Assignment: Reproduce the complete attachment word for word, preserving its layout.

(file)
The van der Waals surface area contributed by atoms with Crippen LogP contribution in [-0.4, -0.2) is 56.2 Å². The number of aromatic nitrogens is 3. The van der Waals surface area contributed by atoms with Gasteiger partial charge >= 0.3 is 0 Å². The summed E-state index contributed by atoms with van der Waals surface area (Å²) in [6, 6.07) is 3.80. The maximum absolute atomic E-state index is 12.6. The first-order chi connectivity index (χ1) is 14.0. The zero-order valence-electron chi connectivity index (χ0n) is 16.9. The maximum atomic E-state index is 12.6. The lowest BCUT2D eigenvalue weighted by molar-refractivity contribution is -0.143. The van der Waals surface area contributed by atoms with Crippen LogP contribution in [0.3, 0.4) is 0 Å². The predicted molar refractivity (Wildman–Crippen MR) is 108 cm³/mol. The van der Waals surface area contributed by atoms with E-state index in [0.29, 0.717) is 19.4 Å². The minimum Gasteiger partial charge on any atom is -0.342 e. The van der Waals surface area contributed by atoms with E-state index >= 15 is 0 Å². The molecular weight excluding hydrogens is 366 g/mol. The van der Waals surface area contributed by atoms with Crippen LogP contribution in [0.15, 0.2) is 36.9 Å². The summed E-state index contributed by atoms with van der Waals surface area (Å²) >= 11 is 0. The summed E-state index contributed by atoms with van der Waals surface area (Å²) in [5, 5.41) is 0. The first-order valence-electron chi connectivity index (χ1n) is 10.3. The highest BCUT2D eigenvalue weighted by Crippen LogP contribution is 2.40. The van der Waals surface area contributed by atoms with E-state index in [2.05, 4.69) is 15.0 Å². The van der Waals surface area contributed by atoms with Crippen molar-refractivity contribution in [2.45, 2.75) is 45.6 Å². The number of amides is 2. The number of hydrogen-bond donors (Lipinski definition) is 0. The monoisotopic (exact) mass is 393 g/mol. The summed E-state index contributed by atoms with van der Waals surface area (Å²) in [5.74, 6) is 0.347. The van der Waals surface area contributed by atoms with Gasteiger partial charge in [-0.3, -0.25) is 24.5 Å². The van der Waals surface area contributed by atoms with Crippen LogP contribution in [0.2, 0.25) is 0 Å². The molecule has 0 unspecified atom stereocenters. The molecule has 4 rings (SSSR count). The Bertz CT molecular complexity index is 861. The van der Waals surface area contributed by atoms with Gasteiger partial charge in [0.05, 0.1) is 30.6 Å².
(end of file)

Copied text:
The van der Waals surface area contributed by atoms with Crippen LogP contribution in [-0.4, -0.2) is 56.2 Å². The number of aromatic nitrogens is 3. The van der Waals surface area contributed by atoms with Gasteiger partial charge >= 0.3 is 0 Å². The summed E-state index contributed by atoms with van der Waals surface area (Å²) in [6, 6.07) is 3.80. The maximum absolute atomic E-state index is 12.6. The first-order chi connectivity index (χ1) is 14.0. The zero-order valence-electron chi connectivity index (χ0n) is 16.9. The maximum atomic E-state index is 12.6. The lowest BCUT2D eigenvalue weighted by molar-refractivity contribution is -0.143. The van der Waals surface area contributed by atoms with Crippen LogP contribution in [0.3, 0.4) is 0 Å². The predicted molar refractivity (Wildman–Crippen MR) is 108 cm³/mol. The van der Waals surface area contributed by atoms with E-state index in [0.29, 0.717) is 19.4 Å². The minimum Gasteiger partial charge on any atom is -0.342 e. The van der Waals surface area contributed by atoms with E-state index >= 15 is 0 Å². The molecular weight excluding hydrogens is 366 g/mol. The van der Waals surface area contributed by atoms with Crippen LogP contribution in [0.15, 0.2) is 36.9 Å². The summed E-state index contributed by atoms with van der Waals surface area (Å²) >= 11 is 0. The summed E-state index contributed by atoms with van der Waals surface area (Å²) in [5, 5.41) is 0. The first-order valence-electron chi connectivity index (χ1n) is 10.3. The highest BCUT2D eigenvalue weighted by Crippen LogP contribution is 2.40. The van der Waals surface area contributed by atoms with E-state index in [2.05, 4.69) is 15.0 Å². The van der Waals surface area contributed by atoms with Crippen molar-refractivity contribution in [2.45, 2.75) is 45.6 Å². The number of amides is 2. The number of hydrogen-bond donors (Lipinski definition) is 0. The monoisotopic (exact) mass is 393 g/mol. The summed E-state index contributed by atoms with van der Waals surface area (Å²) in [5.74, 6) is 0.347. The van der Waals surface area contributed by atoms with Gasteiger partial charge in [-0.3, -0.25) is 24.5 Å². The van der Waals surface area contributed by atoms with Crippen LogP contribution in [0.2, 0.25) is 0 Å². The molecule has 0 unspecified atom stereocenters. The molecule has 4 rings (SSSR count). The Bertz CT molecular complexity index is 861. The van der Waals surface area contributed by atoms with Gasteiger partial charge in [0.05, 0.1) is 30.6 Å².